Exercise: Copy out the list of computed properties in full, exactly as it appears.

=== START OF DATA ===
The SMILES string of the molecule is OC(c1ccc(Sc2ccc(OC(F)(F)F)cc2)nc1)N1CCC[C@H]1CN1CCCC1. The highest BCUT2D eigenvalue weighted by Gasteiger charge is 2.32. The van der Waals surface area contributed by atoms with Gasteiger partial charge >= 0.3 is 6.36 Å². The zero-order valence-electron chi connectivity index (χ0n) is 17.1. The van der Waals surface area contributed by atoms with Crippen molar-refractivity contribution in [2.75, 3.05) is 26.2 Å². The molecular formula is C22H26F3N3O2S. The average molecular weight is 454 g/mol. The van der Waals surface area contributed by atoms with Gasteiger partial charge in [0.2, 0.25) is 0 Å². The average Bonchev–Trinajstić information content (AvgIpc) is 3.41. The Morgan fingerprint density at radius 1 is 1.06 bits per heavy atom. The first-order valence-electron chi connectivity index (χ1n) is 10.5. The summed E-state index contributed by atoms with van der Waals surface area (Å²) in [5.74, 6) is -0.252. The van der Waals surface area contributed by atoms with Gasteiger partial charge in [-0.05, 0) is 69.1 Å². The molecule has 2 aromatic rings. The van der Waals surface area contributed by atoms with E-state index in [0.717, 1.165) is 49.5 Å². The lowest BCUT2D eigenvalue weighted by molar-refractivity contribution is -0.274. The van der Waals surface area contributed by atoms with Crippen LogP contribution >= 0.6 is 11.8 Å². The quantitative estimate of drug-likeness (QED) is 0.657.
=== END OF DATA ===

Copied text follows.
The SMILES string of the molecule is OC(c1ccc(Sc2ccc(OC(F)(F)F)cc2)nc1)N1CCC[C@H]1CN1CCCC1. The highest BCUT2D eigenvalue weighted by Gasteiger charge is 2.32. The van der Waals surface area contributed by atoms with Gasteiger partial charge >= 0.3 is 6.36 Å². The zero-order valence-electron chi connectivity index (χ0n) is 17.1. The van der Waals surface area contributed by atoms with Crippen molar-refractivity contribution in [2.75, 3.05) is 26.2 Å². The molecular formula is C22H26F3N3O2S. The average molecular weight is 454 g/mol. The van der Waals surface area contributed by atoms with Gasteiger partial charge in [0.2, 0.25) is 0 Å². The average Bonchev–Trinajstić information content (AvgIpc) is 3.41. The Morgan fingerprint density at radius 1 is 1.06 bits per heavy atom. The first-order valence-electron chi connectivity index (χ1n) is 10.5. The summed E-state index contributed by atoms with van der Waals surface area (Å²) in [5.74, 6) is -0.252. The van der Waals surface area contributed by atoms with Gasteiger partial charge in [-0.05, 0) is 69.1 Å². The molecule has 2 aromatic rings. The van der Waals surface area contributed by atoms with E-state index in [0.717, 1.165) is 49.5 Å². The lowest BCUT2D eigenvalue weighted by molar-refractivity contribution is -0.274. The van der Waals surface area contributed by atoms with Crippen LogP contribution >= 0.6 is 11.8 Å². The quantitative estimate of drug-likeness (QED) is 0.657.